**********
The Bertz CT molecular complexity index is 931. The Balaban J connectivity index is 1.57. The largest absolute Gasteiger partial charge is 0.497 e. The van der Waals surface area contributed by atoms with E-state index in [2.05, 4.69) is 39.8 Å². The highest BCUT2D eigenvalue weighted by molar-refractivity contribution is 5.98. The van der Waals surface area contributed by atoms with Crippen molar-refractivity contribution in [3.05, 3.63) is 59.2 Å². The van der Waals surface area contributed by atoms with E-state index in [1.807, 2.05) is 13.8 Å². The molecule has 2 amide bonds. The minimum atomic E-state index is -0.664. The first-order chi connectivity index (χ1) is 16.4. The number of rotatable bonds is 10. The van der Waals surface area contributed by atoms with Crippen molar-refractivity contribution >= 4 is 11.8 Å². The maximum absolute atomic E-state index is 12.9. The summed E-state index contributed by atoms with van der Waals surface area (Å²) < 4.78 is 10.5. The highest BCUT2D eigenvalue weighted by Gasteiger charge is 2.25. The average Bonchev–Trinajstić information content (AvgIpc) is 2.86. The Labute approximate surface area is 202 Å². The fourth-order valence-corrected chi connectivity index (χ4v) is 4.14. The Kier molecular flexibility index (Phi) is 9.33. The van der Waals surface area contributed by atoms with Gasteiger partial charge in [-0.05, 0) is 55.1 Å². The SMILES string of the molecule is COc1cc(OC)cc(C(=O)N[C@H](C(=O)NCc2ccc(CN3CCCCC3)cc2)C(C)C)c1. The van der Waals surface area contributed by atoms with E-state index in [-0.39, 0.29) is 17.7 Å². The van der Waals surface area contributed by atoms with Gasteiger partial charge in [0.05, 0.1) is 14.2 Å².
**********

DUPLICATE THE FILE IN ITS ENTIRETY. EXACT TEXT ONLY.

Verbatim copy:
The Bertz CT molecular complexity index is 931. The Balaban J connectivity index is 1.57. The largest absolute Gasteiger partial charge is 0.497 e. The van der Waals surface area contributed by atoms with E-state index in [2.05, 4.69) is 39.8 Å². The highest BCUT2D eigenvalue weighted by molar-refractivity contribution is 5.98. The van der Waals surface area contributed by atoms with Crippen molar-refractivity contribution in [3.05, 3.63) is 59.2 Å². The van der Waals surface area contributed by atoms with E-state index in [1.807, 2.05) is 13.8 Å². The molecule has 2 amide bonds. The minimum atomic E-state index is -0.664. The first-order chi connectivity index (χ1) is 16.4. The number of rotatable bonds is 10. The van der Waals surface area contributed by atoms with Crippen molar-refractivity contribution >= 4 is 11.8 Å². The maximum absolute atomic E-state index is 12.9. The summed E-state index contributed by atoms with van der Waals surface area (Å²) < 4.78 is 10.5. The highest BCUT2D eigenvalue weighted by Gasteiger charge is 2.25. The average Bonchev–Trinajstić information content (AvgIpc) is 2.86. The Labute approximate surface area is 202 Å². The fourth-order valence-corrected chi connectivity index (χ4v) is 4.14. The Kier molecular flexibility index (Phi) is 9.33. The van der Waals surface area contributed by atoms with Gasteiger partial charge in [-0.05, 0) is 55.1 Å². The SMILES string of the molecule is COc1cc(OC)cc(C(=O)N[C@H](C(=O)NCc2ccc(CN3CCCCC3)cc2)C(C)C)c1. The van der Waals surface area contributed by atoms with E-state index in [-0.39, 0.29) is 17.7 Å². The van der Waals surface area contributed by atoms with Gasteiger partial charge in [0.05, 0.1) is 14.2 Å².